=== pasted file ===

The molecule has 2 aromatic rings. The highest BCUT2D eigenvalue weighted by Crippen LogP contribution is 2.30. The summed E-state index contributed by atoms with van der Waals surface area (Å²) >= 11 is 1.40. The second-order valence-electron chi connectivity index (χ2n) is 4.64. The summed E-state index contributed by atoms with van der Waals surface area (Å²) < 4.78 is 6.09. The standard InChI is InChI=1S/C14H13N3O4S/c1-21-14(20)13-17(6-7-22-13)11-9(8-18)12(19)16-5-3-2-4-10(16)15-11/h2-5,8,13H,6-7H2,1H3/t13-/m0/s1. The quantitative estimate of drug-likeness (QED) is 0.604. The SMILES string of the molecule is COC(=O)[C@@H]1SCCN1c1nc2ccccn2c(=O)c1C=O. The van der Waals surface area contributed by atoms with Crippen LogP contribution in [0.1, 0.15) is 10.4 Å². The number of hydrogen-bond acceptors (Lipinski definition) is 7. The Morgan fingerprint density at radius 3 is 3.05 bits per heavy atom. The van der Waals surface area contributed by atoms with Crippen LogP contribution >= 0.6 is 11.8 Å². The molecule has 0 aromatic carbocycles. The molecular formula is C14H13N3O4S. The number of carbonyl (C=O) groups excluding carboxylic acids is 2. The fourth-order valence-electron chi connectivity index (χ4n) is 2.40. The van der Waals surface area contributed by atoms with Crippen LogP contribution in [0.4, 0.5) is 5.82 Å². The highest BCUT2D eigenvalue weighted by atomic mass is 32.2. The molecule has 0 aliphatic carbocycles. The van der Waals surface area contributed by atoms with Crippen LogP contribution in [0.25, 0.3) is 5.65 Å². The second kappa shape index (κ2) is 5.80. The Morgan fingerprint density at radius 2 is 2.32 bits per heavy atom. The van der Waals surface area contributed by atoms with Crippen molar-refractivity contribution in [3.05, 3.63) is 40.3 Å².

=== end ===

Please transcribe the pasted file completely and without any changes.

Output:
The molecule has 2 aromatic rings. The highest BCUT2D eigenvalue weighted by Crippen LogP contribution is 2.30. The summed E-state index contributed by atoms with van der Waals surface area (Å²) >= 11 is 1.40. The second-order valence-electron chi connectivity index (χ2n) is 4.64. The summed E-state index contributed by atoms with van der Waals surface area (Å²) < 4.78 is 6.09. The standard InChI is InChI=1S/C14H13N3O4S/c1-21-14(20)13-17(6-7-22-13)11-9(8-18)12(19)16-5-3-2-4-10(16)15-11/h2-5,8,13H,6-7H2,1H3/t13-/m0/s1. The quantitative estimate of drug-likeness (QED) is 0.604. The SMILES string of the molecule is COC(=O)[C@@H]1SCCN1c1nc2ccccn2c(=O)c1C=O. The van der Waals surface area contributed by atoms with Crippen LogP contribution in [0.1, 0.15) is 10.4 Å². The number of hydrogen-bond acceptors (Lipinski definition) is 7. The Morgan fingerprint density at radius 3 is 3.05 bits per heavy atom. The van der Waals surface area contributed by atoms with Crippen LogP contribution >= 0.6 is 11.8 Å². The molecule has 0 aromatic carbocycles. The molecular formula is C14H13N3O4S. The number of carbonyl (C=O) groups excluding carboxylic acids is 2. The fourth-order valence-electron chi connectivity index (χ4n) is 2.40. The van der Waals surface area contributed by atoms with Crippen LogP contribution in [0.4, 0.5) is 5.82 Å². The highest BCUT2D eigenvalue weighted by atomic mass is 32.2. The molecule has 0 aliphatic carbocycles. The van der Waals surface area contributed by atoms with Crippen LogP contribution in [0.25, 0.3) is 5.65 Å². The second kappa shape index (κ2) is 5.80. The Morgan fingerprint density at radius 2 is 2.32 bits per heavy atom. The van der Waals surface area contributed by atoms with Crippen molar-refractivity contribution in [3.05, 3.63) is 40.3 Å².